Gisela Speidel | EurekAlert!
Further reports about: > Atlantic mollies > Climate change > El Niño > Hemisphere > IPRC > Meteorology > Northern Lights > Pacific coral > climate system > gas emission > global climate change > global warming > greenhouse gas emission > information technology > monsoon rain > monsoon rainfall > oscillation > summer monsoon
In times of climate change: What a lake’s colour can tell about its condition
21.09.2017 | Leibniz-Institut für Gewässerökologie und Binnenfischerei (IGB)
Did marine sponges trigger the ‘Cambrian explosion’ through ‘ecosystem engineering’?
21.09.2017 | Helmholtz-Zentrum Potsdam - Deutsches GeoForschungsZentrum GFZ
Plants and algae use the enzyme Rubisco to fix carbon dioxide, removing it from the atmosphere and converting it into biomass. Algae have figured out a way to increase the efficiency of carbon fixation. They gather most of their Rubisco into a ball-shaped microcompartment called the pyrenoid, which they flood with a high local concentration of carbon dioxide. A team of scientists at Princeton University, the Carnegie Institution for Science, Stanford University and the Max Plank Institute of Biochemistry have unravelled the mysteries of how the pyrenoid is assembled. These insights can help to engineer crops that remove more carbon dioxide from the atmosphere while producing more food.
A warming planet
Our brains house extremely complex neuronal circuits, whose detailed structures are still largely unknown. This is especially true for the so-called cerebral cortex of mammals, where among other things vision, thoughts or spatial orientation are being computed. Here the rules by which nerve cells are connected to each other are only partly understood. A team of scientists around Moritz Helmstaedter at the Frankfiurt Max Planck Institute for Brain Research and Helene Schmidt (Humboldt University in Berlin) have now discovered a surprisingly precise nerve cell connectivity pattern in the part of the cerebral cortex that is responsible for orienting the individual animal or human in space.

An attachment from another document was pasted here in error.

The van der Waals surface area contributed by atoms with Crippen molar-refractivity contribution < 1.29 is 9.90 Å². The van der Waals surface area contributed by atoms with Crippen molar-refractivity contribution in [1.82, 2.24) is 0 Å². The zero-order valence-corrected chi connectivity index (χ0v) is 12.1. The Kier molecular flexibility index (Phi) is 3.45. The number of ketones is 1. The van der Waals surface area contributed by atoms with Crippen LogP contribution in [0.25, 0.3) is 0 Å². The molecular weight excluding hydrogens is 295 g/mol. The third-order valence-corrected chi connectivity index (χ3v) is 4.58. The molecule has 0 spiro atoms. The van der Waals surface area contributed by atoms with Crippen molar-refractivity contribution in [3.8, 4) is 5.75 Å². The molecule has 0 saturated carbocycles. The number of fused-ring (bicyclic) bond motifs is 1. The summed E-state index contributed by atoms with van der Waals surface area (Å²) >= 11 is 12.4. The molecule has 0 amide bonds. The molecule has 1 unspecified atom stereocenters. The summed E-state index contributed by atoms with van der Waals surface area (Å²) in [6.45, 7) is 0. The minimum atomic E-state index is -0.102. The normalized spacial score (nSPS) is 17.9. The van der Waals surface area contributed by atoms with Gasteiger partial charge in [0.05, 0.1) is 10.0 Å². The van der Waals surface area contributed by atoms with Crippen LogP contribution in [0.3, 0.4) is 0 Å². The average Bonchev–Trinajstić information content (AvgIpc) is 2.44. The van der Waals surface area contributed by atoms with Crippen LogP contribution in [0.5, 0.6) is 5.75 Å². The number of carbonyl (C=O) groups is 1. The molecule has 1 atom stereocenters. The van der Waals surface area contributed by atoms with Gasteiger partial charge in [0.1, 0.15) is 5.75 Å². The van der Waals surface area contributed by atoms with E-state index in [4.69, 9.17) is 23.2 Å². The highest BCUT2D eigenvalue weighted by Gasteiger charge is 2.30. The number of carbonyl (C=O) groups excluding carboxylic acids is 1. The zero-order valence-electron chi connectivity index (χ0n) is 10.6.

The researchers report online in Nature (Schmidt et al., 2017. Axonal synapse sorting in medial entorhinal cortex, DOI: 10.1038/nature24005) that synapses in...
Whispering gallery mode (WGM) resonators are used to make tiny micro-lasers, sensors, switches, routers and other devices. These tiny structures rely on a...
Using ultrafast flashes of laser and x-ray radiation, scientists at the Max Planck Institute of Quantum Optics (Garching, Germany) took snapshots of the briefest electron motion inside a solid material to date. The electron motion lasted only 750 billionths of the billionth of a second before it fainted, setting a new record of human capability to capture ultrafast processes inside solids!
When x-rays shine onto solid materials or large molecules, an electron is pushed away from its original place near the nucleus of the atom, leaving a hole...
For the first time, physicists have successfully imaged spiral magnetic ordering in a multiferroic material. These materials are considered highly promising candidates for future data storage media. The researchers were able to prove their findings using unique quantum sensors that were developed at Basel University and that can analyze electromagnetic fields on the nanometer scale. The results – obtained by scientists from the University of Basel’s Department of Physics, the Swiss Nanoscience Institute, the University of Montpellier and several laboratories from University Paris-Saclay – were recently published in the journal Nature.
Multiferroics are materials that simultaneously react to electric and magnetic fields. These two properties are rarely found together, and their combined...
19.09.2017 | Event News
12.09.2017 | Event News
06.09.2017 | Event News
22.09.2017 | Life Sciences
22.09.2017 | Medical Engineering
22.09.2017 | Physics and Astronomy